Pediatric surgery

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Pediatric surgery (sometimes spelled paediatric surgery) is a subspecialty of surgery involving the surgery of fetuses, infants, children, adolescents, and young adults. Many pediatric surgeons practice at children's hospitals.

Pediatric surgeons have completed a general surgery residency (medicine), then complete two more years of subspecialty fellowship training before they are eligible to take the board examination for official subspecialty certification. In the United States and Canada, approximately 35 surgeons complete training as pediatric surgeons each year.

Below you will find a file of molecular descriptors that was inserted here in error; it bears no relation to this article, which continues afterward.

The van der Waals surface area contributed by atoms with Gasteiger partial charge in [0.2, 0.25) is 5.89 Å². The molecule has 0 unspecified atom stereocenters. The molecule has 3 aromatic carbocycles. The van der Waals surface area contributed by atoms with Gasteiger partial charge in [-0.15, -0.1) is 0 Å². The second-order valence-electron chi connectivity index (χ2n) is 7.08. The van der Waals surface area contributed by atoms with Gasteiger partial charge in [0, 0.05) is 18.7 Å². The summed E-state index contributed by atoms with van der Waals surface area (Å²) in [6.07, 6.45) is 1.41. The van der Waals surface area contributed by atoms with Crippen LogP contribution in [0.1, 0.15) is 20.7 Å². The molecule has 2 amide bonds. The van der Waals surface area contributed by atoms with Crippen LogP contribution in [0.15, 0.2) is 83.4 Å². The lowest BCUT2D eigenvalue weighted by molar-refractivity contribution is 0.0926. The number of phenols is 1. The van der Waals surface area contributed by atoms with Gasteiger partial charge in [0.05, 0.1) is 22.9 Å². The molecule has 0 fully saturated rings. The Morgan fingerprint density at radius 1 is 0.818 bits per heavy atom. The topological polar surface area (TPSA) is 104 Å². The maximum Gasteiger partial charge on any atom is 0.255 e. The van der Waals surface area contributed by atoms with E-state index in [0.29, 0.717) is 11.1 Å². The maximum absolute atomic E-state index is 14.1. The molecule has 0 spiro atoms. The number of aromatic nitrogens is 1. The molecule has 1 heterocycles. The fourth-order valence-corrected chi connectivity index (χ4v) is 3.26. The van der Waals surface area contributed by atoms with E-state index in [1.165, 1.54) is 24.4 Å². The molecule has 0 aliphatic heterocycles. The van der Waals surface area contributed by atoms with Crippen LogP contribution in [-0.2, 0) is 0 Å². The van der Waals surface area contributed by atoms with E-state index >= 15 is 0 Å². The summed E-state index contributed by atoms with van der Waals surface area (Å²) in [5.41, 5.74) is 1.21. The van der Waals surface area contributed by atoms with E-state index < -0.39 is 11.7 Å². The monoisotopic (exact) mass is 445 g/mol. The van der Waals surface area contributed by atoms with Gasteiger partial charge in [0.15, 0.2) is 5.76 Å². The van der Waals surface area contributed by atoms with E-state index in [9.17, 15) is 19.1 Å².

Pediatric surgery arose in the middle of the 20th century as the surgical care of birth defects required novel techniques and methods and became more commonly based at children's hospitals. One of the sites of this innovation was Children's Hospital of Philadelphia. Beginning in the 1940s under the surgical leadership of C. Everett Koop, newer techniques for endotracheal anesthesia of infants allowed surgical repair of previously untreatable birth defects. By the late 1970s, the infant death rate from several major congenital malformation syndromes had been reduced to near zero.

Common pediatric diseases that may require pediatric surgery include

External links

ar:جراحة الأطفال id:Bedah anak nl:Kinderheelkunde de:Kinderchirurgie


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